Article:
If you are a roofing product manufacturer or seller who wants to have a product rated, you must first become licensed with the CRRC:

If you are an “end user” of the CRRC programs, that is, if you are a home or building owner, operator or facilities manager; architect; specifier; contractor; consultant; or a plan checker or building inspector looking for specific product information:

Also visit Resources for additional helpful information.

The CRRC does not set a definition for "cool." We leave this to the code bodies and programs that reference the CRRC. Those entities set minimum performance requirements for roofs and walls. The CRRC simply provides the accurately measured radiative property values on the Rated Roof and Wall Products Directories. A product's placement on the Rated Products Directory does not guarantee that the product is "cool" as defined by any particular code body or program.

No. The CRRC strictly maintains a rating system for the radiative properties of roof and exterior wall surfaces. We do not make, endorse or sell any roofing or wall products.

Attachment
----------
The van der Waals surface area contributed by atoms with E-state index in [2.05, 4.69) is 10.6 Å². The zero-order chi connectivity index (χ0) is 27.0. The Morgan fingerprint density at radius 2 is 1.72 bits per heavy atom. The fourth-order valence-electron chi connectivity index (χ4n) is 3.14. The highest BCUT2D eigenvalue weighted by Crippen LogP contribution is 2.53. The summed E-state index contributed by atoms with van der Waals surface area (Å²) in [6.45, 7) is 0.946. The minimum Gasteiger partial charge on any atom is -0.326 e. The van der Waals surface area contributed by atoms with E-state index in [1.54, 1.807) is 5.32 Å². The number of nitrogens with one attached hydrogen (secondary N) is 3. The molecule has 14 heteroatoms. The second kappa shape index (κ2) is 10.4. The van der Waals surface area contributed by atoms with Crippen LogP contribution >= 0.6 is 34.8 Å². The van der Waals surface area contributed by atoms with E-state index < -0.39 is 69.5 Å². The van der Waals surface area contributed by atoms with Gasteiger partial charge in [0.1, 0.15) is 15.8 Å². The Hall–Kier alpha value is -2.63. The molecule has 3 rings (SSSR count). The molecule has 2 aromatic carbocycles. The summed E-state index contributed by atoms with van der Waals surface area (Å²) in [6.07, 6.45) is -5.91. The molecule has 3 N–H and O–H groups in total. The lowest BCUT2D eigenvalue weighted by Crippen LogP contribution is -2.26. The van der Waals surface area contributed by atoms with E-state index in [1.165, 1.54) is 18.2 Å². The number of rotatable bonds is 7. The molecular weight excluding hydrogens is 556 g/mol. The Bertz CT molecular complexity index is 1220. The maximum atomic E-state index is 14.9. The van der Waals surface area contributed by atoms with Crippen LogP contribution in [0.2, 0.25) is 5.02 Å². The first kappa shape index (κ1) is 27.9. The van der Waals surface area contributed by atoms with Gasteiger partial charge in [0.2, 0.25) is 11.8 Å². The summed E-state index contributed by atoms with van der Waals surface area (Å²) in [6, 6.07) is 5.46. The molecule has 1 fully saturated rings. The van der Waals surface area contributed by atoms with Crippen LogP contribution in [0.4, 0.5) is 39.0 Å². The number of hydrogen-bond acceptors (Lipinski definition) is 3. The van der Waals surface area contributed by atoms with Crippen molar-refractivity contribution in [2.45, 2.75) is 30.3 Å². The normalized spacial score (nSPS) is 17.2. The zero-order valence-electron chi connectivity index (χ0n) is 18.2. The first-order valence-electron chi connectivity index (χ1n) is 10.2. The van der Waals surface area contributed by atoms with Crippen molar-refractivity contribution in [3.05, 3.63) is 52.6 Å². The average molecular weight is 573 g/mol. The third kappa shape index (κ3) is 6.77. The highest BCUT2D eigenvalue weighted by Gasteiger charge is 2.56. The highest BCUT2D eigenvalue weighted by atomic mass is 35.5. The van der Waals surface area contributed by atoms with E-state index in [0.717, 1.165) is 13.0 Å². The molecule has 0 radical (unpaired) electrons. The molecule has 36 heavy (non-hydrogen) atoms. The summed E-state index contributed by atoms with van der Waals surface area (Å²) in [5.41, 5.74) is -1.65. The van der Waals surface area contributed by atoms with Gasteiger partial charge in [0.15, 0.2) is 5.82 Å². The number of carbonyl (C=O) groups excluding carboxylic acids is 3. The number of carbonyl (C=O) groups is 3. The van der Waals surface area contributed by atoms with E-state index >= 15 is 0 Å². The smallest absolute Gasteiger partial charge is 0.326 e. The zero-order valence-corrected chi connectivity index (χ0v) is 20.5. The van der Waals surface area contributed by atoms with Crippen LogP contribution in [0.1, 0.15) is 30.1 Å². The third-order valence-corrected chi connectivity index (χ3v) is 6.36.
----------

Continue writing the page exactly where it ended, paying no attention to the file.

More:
No. While it is true that California's Building Energy Efficiency Standards (commonly known as Title 24, Part 6) require CRRC-rated roofing products for compliance, the CRRC is not a "California" program. Any city ordinance, state code, or program may reference the CRRC's Roof Rating Program and/or Wall Rating Program.

No. The CRRC is a 501(c)(3) non-profit organization that maintains a third-party, independent product rating program to measure the surface radiative properties of roofing and exterior wall products. Government entities or other interested parties may refer to the CRRC as a reliable and credible source of radiative property data. This information is disseminated to the public at no charge via the CRRC’s Rated Product Directories for Roofs and Walls. Government entities may also participate as CRRC General Interest members. Visit Become a Member for more information on CRRC membership.